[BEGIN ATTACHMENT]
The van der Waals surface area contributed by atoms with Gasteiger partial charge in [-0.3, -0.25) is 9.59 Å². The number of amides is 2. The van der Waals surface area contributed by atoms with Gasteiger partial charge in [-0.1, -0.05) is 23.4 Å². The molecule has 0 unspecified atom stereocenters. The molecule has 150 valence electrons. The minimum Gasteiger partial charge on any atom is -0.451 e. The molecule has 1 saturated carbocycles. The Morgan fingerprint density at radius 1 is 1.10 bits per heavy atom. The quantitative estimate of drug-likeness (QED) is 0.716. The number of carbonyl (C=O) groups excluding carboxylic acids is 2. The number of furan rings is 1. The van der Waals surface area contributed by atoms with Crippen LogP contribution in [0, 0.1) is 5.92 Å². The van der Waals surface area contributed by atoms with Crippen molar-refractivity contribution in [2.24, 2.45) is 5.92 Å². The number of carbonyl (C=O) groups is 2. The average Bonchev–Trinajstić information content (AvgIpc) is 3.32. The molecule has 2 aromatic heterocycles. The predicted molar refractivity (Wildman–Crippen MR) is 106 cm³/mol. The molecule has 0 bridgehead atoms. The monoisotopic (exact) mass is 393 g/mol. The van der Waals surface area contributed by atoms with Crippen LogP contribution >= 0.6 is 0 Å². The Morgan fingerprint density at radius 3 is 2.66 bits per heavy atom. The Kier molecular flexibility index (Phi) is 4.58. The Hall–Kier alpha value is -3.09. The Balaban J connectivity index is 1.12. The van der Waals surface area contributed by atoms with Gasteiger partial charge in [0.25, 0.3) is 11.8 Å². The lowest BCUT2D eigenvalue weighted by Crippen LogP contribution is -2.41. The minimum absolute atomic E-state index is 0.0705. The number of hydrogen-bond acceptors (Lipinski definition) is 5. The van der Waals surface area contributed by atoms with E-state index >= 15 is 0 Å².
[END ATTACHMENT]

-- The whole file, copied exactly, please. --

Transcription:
The van der Waals surface area contributed by atoms with Gasteiger partial charge in [-0.3, -0.25) is 9.59 Å². The number of amides is 2. The van der Waals surface area contributed by atoms with Gasteiger partial charge in [-0.1, -0.05) is 23.4 Å². The molecule has 0 unspecified atom stereocenters. The molecule has 150 valence electrons. The minimum Gasteiger partial charge on any atom is -0.451 e. The molecule has 1 saturated carbocycles. The Morgan fingerprint density at radius 1 is 1.10 bits per heavy atom. The quantitative estimate of drug-likeness (QED) is 0.716. The number of carbonyl (C=O) groups excluding carboxylic acids is 2. The number of furan rings is 1. The van der Waals surface area contributed by atoms with Crippen LogP contribution in [0, 0.1) is 5.92 Å². The van der Waals surface area contributed by atoms with Crippen molar-refractivity contribution in [2.24, 2.45) is 5.92 Å². The number of carbonyl (C=O) groups is 2. The average Bonchev–Trinajstić information content (AvgIpc) is 3.32. The molecule has 2 aromatic heterocycles. The predicted molar refractivity (Wildman–Crippen MR) is 106 cm³/mol. The molecule has 0 bridgehead atoms. The monoisotopic (exact) mass is 393 g/mol. The van der Waals surface area contributed by atoms with Crippen LogP contribution >= 0.6 is 0 Å². The Morgan fingerprint density at radius 3 is 2.66 bits per heavy atom. The Kier molecular flexibility index (Phi) is 4.58. The Hall–Kier alpha value is -3.09. The Balaban J connectivity index is 1.12. The van der Waals surface area contributed by atoms with Gasteiger partial charge in [0.25, 0.3) is 11.8 Å². The lowest BCUT2D eigenvalue weighted by Crippen LogP contribution is -2.41. The minimum absolute atomic E-state index is 0.0705. The number of hydrogen-bond acceptors (Lipinski definition) is 5. The van der Waals surface area contributed by atoms with E-state index >= 15 is 0 Å².